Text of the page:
Now, all that remains to be known about the Sahara Group is what it is that they actually produce and where we can buy it from.

You can listen to the Fake IPL Player’s live, wicked and wacky cricket commentary during match hours on

Playing in the League of Extraordinary Gentlemen

Originally published in the Mirror Click here

If you have a life then it’s quite possible that you’ve totally missed out on a heart-stopping cricket drama being bandied about as the Champion’s League. But despair no more because here’s a rundown on how the IPL teams have fared in the tournament.

Chennai Super Kings
Also known as the Manchester United of Indian cricket, their single-biggest contribution to this tournament is proving that it’s not fixed. The two-time IPL champions, defending CLT20 champions, and the team that BCCI boss N Srinivasan doesn’t own, crashed out of the tournament before Dougie Bollinger could say Nungambakkam.

Standout performer
R. Ashwin, who, in England, looked and played like he was hungover, was somewhere near his best under the watchful careful eyes of his parents, something that’ll make Karan Johar very happy.

What cost them
One, M. Vijay, who now has the distinction of being the most inappropriately named player in the tournament. And two, escalating petrol prices that forced Dhoni to keep his helicopter in the hangar and arrive at the crease every day on his moped.

Kolkata Knight Riders
KKR have been exactly like RaOne.

If RaOne has Shahrukh Khan, a top actress, skimpily clad girls in item numbers, foreign locations, and even Rajnikanth in a cameo, KKR have India’s next captain, two of world’s top all-rounders, fearsome hitters and the fastest bowler in the world. KKR, like RaOne, left no box unchecked to get the formula right. And yet, they crashed out.

Let’s hope RaOne fares differently.

Standout performer
Jaques Kallis who almost got Kallis Puja to coincide with Durga Puja this year.

Stand out performer
Shahrukh Khan – as the leading actor of CLT20 and the brand ambassador of RaOne…or…is it the other way round?

Mumbai Indians
One of the two IPL teams to make it to the semis despite getting a taste of poetic justice.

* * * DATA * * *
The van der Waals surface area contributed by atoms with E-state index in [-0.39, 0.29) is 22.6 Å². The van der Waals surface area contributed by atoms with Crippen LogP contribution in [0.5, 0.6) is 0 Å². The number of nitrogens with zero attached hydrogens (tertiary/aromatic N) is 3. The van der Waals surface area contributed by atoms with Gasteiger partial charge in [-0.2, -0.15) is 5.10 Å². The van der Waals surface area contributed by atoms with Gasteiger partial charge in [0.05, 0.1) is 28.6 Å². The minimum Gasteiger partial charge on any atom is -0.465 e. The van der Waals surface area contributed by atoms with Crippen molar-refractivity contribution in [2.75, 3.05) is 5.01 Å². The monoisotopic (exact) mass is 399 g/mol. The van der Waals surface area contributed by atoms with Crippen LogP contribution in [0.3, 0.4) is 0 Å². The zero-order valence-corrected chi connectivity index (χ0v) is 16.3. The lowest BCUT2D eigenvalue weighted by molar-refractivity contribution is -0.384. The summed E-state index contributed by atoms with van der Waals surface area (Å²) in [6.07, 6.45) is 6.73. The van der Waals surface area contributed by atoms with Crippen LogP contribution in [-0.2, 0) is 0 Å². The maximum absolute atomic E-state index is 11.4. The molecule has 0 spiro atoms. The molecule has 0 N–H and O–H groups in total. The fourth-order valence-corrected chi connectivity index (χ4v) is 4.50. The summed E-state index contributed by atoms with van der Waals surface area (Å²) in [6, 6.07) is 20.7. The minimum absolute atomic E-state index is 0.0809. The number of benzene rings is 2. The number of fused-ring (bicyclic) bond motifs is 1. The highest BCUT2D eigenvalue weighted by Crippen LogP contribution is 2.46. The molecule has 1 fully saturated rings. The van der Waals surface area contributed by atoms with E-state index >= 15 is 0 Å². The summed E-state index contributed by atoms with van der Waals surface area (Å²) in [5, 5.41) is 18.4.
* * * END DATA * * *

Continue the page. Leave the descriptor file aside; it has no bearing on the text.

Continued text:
After having used their privileges to play 5 foreign players in their XI, they have seen one of their foreign players depart due to injury while clinging on to another whom they should be very happy to see depart.

The suspense
More than three years after BandarGate, Symonds arrived in India to play under Harbhajan. Will they be able to put the past behind them? As it turns out, no!

In four outings, Symonds returns are scores of 3, 14, 9, 0. And Harbhajan got back at him by putting him on the most dangerous job in the game – making Symonds field at silly point off his bowling.

Paras Mhambrey, whose job it is to sit with Mrs. Nita Ambani through every match, vehemently disagreed that Symonds’ was the more dangerous job.

Standout performer
Lasith Malinga who won them a game with the bat earning himself a room at the Antilia. When he won another one, again with the bat, he was upgraded to a room with an attached bath. Now, finally, he can take that bath he’s been avoiding the last few years.

Royal Challengers Bangalore
RCB made it to the semi finals riding on three supernatural forces coming together.

Force 1: RCB have never lost a match in which Gayle has scored more than 25.
Force 2: RCB have never lost a match in which Arun Karthik has hit a six off the last ball.
Force 3: RCB have never lost a match when team owner Sidhartha Mallya holds on to his cup of coffee and doesn’t change his seat for the entire duration of the game.

Standout performer
Saurabh Tiwary for continuing to repay Vijay Mallya’s $1.9 million in several installments of sub-20 scores. It’s a bit like filling up your car tank and paying in One Rupee coins.